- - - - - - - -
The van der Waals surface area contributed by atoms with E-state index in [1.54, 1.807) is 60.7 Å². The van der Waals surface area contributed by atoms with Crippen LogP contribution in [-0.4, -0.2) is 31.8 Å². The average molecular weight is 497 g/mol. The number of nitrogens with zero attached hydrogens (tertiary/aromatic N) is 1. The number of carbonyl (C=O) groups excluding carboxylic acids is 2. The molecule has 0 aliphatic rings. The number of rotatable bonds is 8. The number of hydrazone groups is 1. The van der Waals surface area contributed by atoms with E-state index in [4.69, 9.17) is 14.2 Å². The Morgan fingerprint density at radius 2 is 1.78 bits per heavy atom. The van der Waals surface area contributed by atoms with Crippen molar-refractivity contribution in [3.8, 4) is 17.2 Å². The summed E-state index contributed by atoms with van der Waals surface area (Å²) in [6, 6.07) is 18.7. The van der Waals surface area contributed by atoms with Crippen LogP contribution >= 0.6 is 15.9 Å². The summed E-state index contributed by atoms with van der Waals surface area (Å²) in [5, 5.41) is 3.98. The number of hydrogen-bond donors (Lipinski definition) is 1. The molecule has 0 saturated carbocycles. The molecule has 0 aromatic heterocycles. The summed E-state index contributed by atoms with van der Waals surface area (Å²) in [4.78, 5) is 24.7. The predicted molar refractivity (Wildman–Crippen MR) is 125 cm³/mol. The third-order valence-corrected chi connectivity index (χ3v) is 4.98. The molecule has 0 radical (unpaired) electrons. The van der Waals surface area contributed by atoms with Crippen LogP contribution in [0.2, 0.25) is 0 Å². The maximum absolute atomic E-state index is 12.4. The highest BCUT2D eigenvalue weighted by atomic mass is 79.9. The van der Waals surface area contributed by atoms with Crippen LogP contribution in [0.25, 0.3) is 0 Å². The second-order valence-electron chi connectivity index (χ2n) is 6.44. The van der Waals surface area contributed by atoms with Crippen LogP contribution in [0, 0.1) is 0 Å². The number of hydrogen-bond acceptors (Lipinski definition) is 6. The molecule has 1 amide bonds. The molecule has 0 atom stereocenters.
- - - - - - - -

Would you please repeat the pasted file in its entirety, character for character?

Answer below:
The van der Waals surface area contributed by atoms with E-state index in [1.54, 1.807) is 60.7 Å². The van der Waals surface area contributed by atoms with Crippen LogP contribution in [-0.4, -0.2) is 31.8 Å². The average molecular weight is 497 g/mol. The number of nitrogens with zero attached hydrogens (tertiary/aromatic N) is 1. The number of carbonyl (C=O) groups excluding carboxylic acids is 2. The molecule has 0 aliphatic rings. The number of rotatable bonds is 8. The number of hydrazone groups is 1. The van der Waals surface area contributed by atoms with E-state index in [4.69, 9.17) is 14.2 Å². The Morgan fingerprint density at radius 2 is 1.78 bits per heavy atom. The van der Waals surface area contributed by atoms with Crippen molar-refractivity contribution in [3.8, 4) is 17.2 Å². The summed E-state index contributed by atoms with van der Waals surface area (Å²) in [6, 6.07) is 18.7. The van der Waals surface area contributed by atoms with Crippen LogP contribution >= 0.6 is 15.9 Å². The summed E-state index contributed by atoms with van der Waals surface area (Å²) in [5, 5.41) is 3.98. The number of hydrogen-bond donors (Lipinski definition) is 1. The molecule has 0 saturated carbocycles. The molecule has 0 aromatic heterocycles. The summed E-state index contributed by atoms with van der Waals surface area (Å²) in [4.78, 5) is 24.7. The predicted molar refractivity (Wildman–Crippen MR) is 125 cm³/mol. The third-order valence-corrected chi connectivity index (χ3v) is 4.98. The molecule has 0 radical (unpaired) electrons. The van der Waals surface area contributed by atoms with Crippen LogP contribution in [0.2, 0.25) is 0 Å². The maximum absolute atomic E-state index is 12.4. The highest BCUT2D eigenvalue weighted by atomic mass is 79.9. The van der Waals surface area contributed by atoms with Crippen LogP contribution in [0.25, 0.3) is 0 Å². The second-order valence-electron chi connectivity index (χ2n) is 6.44. The van der Waals surface area contributed by atoms with Crippen LogP contribution in [0, 0.1) is 0 Å². The number of hydrogen-bond acceptors (Lipinski definition) is 6. The molecule has 1 amide bonds. The molecule has 0 atom stereocenters.